- Critical thinking – especially relating to problem-solving. You’ll encounter challenges and issues on a day-to-day basis and you need to be able to think of solutions quickly without compromising on ethics or quality.
- Presentation and communication skills – this will enable you to convey your message when presenting to executives or teams.
- Resilience – not every submission or business case will push through, but you need to accept the timing might not be right and move on. Go back, look at your numbers, find the gaps and try again.
Career success in FMCG
AN INSIDER'S GUIDE
Featuring: Angel Navarro / Filipina / Master of Business Analytics
Not everyone can say they get to go to work and experiment every day. But that’s been my experience working in the fast-moving consumer goods (FMCG) industry over the past 13 years.
Looking at my early career, one thing I’ve always known is that I didn’t want a ‘routine-based’ job. I wanted dynamic customer-facing roles that would energise me. The FMCG industry offers that, and much more.
Working across the Philippines and Australia, with exposure to various products from Coca-Cola to fresh food, while navigating advancements in commerce and digital technology, has given me some insight into what it takes to build a successful career in this field.
Top skills for working in the FMCG industry
The nature of FMCG is that you’re working with goods that go out on shelves quickly. And it’s not just the products that move fast in this industry. The trends do too.
It’s incredibly faced paced and you need to be forward-thinking. In the fresh food space, for example, we’re always working to predict how consumers will buy things in the future. We need to stay on top of trends such as working from home, to be able to analyse how they might impact product design or distribution.
You also have to be a good collaborator. In my current role as national business manager for Woolworths at PMFresh, I work closely with our product development team to create new products. This requires a high level of organisation across various teams in innovation and packaging design.
The value in upskilling
After moving to Australia, I started my MBA at Kaplan Business School with a specialisation in digital management.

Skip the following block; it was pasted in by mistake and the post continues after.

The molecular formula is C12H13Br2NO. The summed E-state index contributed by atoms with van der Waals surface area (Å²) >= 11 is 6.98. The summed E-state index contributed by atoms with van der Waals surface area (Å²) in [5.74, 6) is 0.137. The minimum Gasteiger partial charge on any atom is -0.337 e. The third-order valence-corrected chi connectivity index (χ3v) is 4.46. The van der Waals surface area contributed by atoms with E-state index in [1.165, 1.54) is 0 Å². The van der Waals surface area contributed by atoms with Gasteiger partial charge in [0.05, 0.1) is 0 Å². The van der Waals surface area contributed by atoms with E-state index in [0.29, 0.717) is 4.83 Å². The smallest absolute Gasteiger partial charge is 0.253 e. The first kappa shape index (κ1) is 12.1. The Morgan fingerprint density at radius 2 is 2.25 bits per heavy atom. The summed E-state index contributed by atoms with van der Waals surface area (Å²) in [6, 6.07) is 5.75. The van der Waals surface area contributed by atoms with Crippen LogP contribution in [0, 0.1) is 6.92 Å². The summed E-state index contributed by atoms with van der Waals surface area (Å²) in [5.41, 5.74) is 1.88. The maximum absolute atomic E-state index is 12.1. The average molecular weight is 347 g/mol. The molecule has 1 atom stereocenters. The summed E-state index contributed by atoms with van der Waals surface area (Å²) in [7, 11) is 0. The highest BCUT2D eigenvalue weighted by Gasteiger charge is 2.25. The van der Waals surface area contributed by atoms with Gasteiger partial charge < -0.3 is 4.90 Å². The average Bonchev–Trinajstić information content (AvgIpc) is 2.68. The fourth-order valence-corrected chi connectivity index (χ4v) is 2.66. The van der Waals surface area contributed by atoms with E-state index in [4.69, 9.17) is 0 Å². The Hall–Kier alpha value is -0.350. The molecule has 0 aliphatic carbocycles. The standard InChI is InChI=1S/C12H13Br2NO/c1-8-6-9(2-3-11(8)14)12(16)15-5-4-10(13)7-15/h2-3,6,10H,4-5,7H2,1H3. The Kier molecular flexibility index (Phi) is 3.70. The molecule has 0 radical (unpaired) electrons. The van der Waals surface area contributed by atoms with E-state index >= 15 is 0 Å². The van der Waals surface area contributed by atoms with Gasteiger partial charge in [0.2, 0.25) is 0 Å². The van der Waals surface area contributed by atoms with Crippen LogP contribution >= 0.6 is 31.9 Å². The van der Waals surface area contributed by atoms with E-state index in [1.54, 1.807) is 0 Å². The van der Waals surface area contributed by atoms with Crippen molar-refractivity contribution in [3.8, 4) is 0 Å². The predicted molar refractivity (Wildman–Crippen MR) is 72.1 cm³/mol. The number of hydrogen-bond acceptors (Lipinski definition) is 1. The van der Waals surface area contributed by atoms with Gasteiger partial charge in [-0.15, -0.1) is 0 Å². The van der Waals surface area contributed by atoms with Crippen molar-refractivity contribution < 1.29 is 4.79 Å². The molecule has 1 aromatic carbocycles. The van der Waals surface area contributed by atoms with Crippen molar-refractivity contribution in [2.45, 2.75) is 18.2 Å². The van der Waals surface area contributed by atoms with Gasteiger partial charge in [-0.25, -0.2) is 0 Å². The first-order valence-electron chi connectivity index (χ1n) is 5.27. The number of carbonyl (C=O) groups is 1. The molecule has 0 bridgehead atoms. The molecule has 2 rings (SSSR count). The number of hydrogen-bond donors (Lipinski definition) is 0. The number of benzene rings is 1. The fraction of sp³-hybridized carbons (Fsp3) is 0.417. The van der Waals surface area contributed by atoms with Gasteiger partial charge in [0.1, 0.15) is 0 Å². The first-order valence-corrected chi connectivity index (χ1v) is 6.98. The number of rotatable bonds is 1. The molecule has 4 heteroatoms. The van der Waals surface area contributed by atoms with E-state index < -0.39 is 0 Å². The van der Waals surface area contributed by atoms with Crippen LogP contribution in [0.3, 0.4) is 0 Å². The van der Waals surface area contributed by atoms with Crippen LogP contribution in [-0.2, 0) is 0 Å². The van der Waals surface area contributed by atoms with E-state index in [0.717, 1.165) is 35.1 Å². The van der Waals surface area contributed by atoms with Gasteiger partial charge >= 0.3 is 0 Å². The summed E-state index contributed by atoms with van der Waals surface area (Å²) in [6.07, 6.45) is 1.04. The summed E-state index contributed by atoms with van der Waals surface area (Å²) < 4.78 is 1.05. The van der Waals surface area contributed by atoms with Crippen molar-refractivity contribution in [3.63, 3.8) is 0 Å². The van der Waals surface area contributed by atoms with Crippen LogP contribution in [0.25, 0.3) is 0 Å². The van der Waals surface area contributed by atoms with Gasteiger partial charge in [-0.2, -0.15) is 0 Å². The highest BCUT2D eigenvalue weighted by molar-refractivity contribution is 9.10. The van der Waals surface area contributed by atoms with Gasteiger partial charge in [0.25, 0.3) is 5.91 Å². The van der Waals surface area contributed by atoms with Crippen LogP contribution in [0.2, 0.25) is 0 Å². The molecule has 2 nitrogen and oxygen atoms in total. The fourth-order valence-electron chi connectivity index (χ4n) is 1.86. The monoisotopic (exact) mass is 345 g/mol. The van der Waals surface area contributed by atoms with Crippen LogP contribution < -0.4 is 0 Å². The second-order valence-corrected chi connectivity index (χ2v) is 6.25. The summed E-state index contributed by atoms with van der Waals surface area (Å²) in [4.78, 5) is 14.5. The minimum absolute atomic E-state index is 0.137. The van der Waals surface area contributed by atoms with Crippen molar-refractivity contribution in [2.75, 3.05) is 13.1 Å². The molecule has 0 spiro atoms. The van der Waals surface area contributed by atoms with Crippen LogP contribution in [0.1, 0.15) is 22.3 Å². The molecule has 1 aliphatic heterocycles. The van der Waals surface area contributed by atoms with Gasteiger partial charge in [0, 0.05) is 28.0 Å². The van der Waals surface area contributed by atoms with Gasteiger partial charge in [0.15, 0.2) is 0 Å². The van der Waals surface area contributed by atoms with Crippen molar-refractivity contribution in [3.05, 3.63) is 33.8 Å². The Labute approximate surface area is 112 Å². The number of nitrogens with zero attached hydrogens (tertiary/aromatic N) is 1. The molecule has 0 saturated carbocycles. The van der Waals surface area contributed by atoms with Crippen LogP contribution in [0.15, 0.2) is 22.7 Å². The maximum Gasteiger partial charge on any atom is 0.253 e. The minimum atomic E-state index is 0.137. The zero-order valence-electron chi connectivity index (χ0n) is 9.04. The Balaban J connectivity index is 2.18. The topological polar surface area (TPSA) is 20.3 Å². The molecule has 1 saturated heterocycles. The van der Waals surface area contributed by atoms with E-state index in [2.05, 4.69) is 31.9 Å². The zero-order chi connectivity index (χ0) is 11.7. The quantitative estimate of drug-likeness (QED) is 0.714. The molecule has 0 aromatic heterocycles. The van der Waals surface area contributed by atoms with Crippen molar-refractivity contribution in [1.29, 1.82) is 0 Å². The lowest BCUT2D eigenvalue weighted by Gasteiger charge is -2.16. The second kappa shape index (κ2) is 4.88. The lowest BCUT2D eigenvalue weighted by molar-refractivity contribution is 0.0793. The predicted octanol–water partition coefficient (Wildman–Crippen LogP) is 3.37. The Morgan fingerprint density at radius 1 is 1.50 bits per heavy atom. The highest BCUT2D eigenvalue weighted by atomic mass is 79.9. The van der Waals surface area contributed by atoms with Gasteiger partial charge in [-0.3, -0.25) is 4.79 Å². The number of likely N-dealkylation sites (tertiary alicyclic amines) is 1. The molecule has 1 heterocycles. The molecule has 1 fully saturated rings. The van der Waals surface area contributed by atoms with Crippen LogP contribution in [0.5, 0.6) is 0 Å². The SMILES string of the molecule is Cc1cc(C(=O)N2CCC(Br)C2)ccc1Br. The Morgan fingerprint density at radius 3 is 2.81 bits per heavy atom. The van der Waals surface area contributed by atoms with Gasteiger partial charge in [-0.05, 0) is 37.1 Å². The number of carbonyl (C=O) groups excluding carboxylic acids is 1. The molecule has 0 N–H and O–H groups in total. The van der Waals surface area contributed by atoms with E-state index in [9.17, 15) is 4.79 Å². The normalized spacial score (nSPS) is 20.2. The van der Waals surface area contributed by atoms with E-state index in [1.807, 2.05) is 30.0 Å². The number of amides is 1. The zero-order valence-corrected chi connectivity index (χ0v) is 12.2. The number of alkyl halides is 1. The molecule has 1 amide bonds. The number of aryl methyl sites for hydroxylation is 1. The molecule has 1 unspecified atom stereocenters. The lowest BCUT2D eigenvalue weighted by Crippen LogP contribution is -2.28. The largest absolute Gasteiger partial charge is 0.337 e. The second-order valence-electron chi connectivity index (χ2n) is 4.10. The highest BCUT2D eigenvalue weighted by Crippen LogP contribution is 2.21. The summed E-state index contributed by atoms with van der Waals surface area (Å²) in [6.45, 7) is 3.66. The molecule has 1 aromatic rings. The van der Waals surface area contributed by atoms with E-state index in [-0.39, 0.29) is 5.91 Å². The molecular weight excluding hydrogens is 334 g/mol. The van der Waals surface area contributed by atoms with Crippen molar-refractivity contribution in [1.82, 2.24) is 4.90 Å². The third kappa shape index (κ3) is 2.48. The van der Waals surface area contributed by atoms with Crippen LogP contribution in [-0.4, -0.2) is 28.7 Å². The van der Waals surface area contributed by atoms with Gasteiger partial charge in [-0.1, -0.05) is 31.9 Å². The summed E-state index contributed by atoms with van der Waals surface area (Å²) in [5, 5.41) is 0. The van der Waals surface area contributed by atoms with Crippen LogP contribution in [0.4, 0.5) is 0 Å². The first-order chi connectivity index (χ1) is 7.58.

Everything is now online; whether you’re talking systems or marketing, you need to have that scale and distribution on a digital level. Observing how the FMCG industry had to evolve and adapt online during COVID-19, made me even more focused on the importance of this particular skill set.
Upskilling in digital management has helped me immensely as an account manager for Woolworths. For sales to grow we need to be digitally savvy, constantly responding to how customers are shopping online and developing strategies to make their experience more intuitive, seamless and rewarding.
Analytics is another key consideration. Through subjects like Real-world Business Analytics and Management I was able to ask questions like: how do we use the immense amounts of data available to us to innovate in the FMCG space? We currently rely on third-party agencies like Neilsen data and other digital management tools for raw data, but it’s critical to have the skills to interpret that data effectively and transform it into language that will add value to our key stakeholders.
During my MBA, the Careers Central service also helped me find and secure an Academic Internship as a marketing executive. It's an immersion experience I’ve always been an advocate of; it really built my confidence in nurturing relationships with clients which is a big part of my job today.
Taking your FMCG career to the next level
Having a passion for what you do and a driven attitude will get you far, but it’s important to reflect on areas in which you can grow and extend yourself to get the most out of your career. Here are a few top tips based on my own experience and career trajectory:
- Make yourself known
Sometimes it’s not about how long you’ve been in a role – your overall experience, potential and team’s support, can go a long way in enabling career progression. So I would say: make yourself seen. Be present in important meetings and make active contributions. You don’t have to revolutionise operations overnight, just show you can add value to what’s currently happening.
- Don’t settle for comfortable
Here I was lucky to be guided by a mentor and director I worked for back home. He pulled me out of sales and into a temporary assignment in marketing, despite my initial hesitation. Always staying in your comfort zone can come at the risk of missing out on learning opportunities that might add value to your overall skill set. In the end, doing stints in marketing, sales and commercial planner managing helped me to understand the big picture of business operations in the FMCG industry.
- Diversify your experience
Working across various markets, regions or roles can teach you how to think, handle and process different situations. By working in the Philippines and Australia I was forced to adapt to different sales and marketing platforms, which really grew my expertise.
- Stay agile
I’ve always encouraged continuous learning and development. If you want to move forward and grow your career you need to be clear about your goals. Find the gaps where you can develop, and hit those KPIs hard.